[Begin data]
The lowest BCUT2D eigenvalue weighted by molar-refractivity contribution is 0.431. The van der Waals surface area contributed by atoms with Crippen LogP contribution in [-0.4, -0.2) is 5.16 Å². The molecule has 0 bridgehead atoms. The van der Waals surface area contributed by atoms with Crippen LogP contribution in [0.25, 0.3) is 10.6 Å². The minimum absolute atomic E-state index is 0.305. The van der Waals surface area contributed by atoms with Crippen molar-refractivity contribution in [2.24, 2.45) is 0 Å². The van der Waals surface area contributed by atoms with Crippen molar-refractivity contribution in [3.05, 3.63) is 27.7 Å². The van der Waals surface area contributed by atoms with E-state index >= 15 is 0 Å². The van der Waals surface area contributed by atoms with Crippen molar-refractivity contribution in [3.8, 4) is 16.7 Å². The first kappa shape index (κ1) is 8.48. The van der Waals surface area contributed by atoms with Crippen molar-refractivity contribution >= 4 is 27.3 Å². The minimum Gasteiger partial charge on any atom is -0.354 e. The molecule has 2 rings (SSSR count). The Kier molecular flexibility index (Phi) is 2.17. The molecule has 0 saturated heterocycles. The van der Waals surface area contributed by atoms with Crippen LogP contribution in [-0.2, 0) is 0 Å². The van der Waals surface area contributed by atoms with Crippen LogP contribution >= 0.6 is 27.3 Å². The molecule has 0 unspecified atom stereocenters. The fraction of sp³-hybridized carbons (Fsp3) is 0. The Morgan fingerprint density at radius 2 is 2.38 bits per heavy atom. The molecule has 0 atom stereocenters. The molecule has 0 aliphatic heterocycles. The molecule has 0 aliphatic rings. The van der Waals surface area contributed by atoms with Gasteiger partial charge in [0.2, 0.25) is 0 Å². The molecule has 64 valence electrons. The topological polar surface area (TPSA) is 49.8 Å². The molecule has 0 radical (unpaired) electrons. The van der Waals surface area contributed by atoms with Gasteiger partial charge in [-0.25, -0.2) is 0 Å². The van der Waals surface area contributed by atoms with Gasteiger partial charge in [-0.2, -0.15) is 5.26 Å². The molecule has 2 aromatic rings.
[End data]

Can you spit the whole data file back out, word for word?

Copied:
The lowest BCUT2D eigenvalue weighted by molar-refractivity contribution is 0.431. The van der Waals surface area contributed by atoms with Crippen LogP contribution in [-0.4, -0.2) is 5.16 Å². The molecule has 0 bridgehead atoms. The van der Waals surface area contributed by atoms with Crippen LogP contribution in [0.25, 0.3) is 10.6 Å². The minimum absolute atomic E-state index is 0.305. The van der Waals surface area contributed by atoms with Crippen molar-refractivity contribution in [2.24, 2.45) is 0 Å². The van der Waals surface area contributed by atoms with Crippen molar-refractivity contribution in [3.05, 3.63) is 27.7 Å². The van der Waals surface area contributed by atoms with E-state index >= 15 is 0 Å². The van der Waals surface area contributed by atoms with Crippen molar-refractivity contribution in [3.8, 4) is 16.7 Å². The first kappa shape index (κ1) is 8.48. The van der Waals surface area contributed by atoms with Crippen molar-refractivity contribution >= 4 is 27.3 Å². The minimum Gasteiger partial charge on any atom is -0.354 e. The molecule has 2 rings (SSSR count). The Kier molecular flexibility index (Phi) is 2.17. The molecule has 0 saturated heterocycles. The van der Waals surface area contributed by atoms with Crippen LogP contribution in [-0.2, 0) is 0 Å². The van der Waals surface area contributed by atoms with Crippen LogP contribution >= 0.6 is 27.3 Å². The molecule has 0 unspecified atom stereocenters. The fraction of sp³-hybridized carbons (Fsp3) is 0. The Morgan fingerprint density at radius 2 is 2.38 bits per heavy atom. The molecule has 0 atom stereocenters. The molecule has 0 aliphatic heterocycles. The molecule has 0 aliphatic rings. The van der Waals surface area contributed by atoms with Gasteiger partial charge in [0.2, 0.25) is 0 Å². The molecule has 64 valence electrons. The topological polar surface area (TPSA) is 49.8 Å². The molecule has 0 radical (unpaired) electrons. The van der Waals surface area contributed by atoms with Gasteiger partial charge in [-0.25, -0.2) is 0 Å². The van der Waals surface area contributed by atoms with Gasteiger partial charge in [-0.2, -0.15) is 5.26 Å². The molecule has 2 aromatic rings.